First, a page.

I’ve read the Brunetti series for years and have become a fan of Leon’s work over that time. Though she is not a particularly “literary” writer, tending to eschew figurative language, nonlinear plots, and other devices that often are associated with that genre, she is an intelligent one who has a good command of dialog, character, and description, which is certainly necessary for a successful series in a setting as rich as Venice. As an example of her unornamented prose, take a look at this description of the dead man’s apartment. There is nothing particularly flowery here, but her words nonetheless develop a strong picture:
“It smelled of cigarettes, of decades, of eternities of the presence of a heavy smoker. It was a small room. Sofa, low table, facing them a television, all part of a shrine to the flat-faced god. This one was as enormous as it was old. As deep as it was wide, it was turned low but was still audible and was currently giving a blonde young woman in a pink angora sweater the chance to look adoringly at an elderly man in an expensive suit who sat opposite her as he lectured her never-dimming smile.”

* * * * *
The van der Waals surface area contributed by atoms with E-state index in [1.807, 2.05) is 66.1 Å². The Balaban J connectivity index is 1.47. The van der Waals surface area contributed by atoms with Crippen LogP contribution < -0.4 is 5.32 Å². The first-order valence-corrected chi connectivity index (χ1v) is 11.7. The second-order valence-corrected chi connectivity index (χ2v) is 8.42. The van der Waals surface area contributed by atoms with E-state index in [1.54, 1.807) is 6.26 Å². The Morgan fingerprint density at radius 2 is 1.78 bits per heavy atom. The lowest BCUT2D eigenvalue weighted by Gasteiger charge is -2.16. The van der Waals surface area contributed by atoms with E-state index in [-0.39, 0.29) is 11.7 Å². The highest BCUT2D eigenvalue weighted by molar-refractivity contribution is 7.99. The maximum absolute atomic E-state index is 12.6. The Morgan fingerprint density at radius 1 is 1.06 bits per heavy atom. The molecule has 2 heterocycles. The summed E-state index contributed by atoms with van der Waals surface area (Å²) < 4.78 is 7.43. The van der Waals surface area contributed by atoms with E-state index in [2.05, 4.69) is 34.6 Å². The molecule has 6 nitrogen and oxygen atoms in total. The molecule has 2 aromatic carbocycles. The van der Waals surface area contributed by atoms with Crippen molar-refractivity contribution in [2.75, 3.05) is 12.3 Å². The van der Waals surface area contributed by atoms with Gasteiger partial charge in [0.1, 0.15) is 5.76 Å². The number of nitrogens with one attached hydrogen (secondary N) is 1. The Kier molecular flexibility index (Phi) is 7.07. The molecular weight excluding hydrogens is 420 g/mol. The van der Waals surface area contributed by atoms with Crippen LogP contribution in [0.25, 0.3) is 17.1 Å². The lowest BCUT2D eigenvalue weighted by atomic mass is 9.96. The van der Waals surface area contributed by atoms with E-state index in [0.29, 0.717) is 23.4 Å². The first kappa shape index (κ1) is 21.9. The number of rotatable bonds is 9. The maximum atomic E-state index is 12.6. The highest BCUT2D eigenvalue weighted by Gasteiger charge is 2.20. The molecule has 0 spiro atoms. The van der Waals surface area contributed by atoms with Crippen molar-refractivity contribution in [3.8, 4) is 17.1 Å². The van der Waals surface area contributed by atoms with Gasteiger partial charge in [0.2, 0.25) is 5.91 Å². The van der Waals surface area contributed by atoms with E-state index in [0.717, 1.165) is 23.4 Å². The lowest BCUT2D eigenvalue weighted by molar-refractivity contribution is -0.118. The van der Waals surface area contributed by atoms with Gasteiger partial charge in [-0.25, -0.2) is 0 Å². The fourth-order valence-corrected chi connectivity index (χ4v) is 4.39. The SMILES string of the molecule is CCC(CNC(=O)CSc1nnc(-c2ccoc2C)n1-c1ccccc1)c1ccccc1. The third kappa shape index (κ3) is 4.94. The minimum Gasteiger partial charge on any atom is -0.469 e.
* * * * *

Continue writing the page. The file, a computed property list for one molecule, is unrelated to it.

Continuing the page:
Readers who are not familiar with Leon’s titles may be a little confused by some of the recurring characters as they are not always introduced with a lot of background; there is some assumption that one has read at least a few of the other books in the series. Nonetheless, I would have no hesitation in recommending The Waters of Eternal Youth to those who like a well told, clever mystery that tugs at the heart strings.
The Waters of Eternal Youth was published in 2016 by Atlantic Monthly Press and is available now at Greenville Public Library, both in print form and as an audiobook.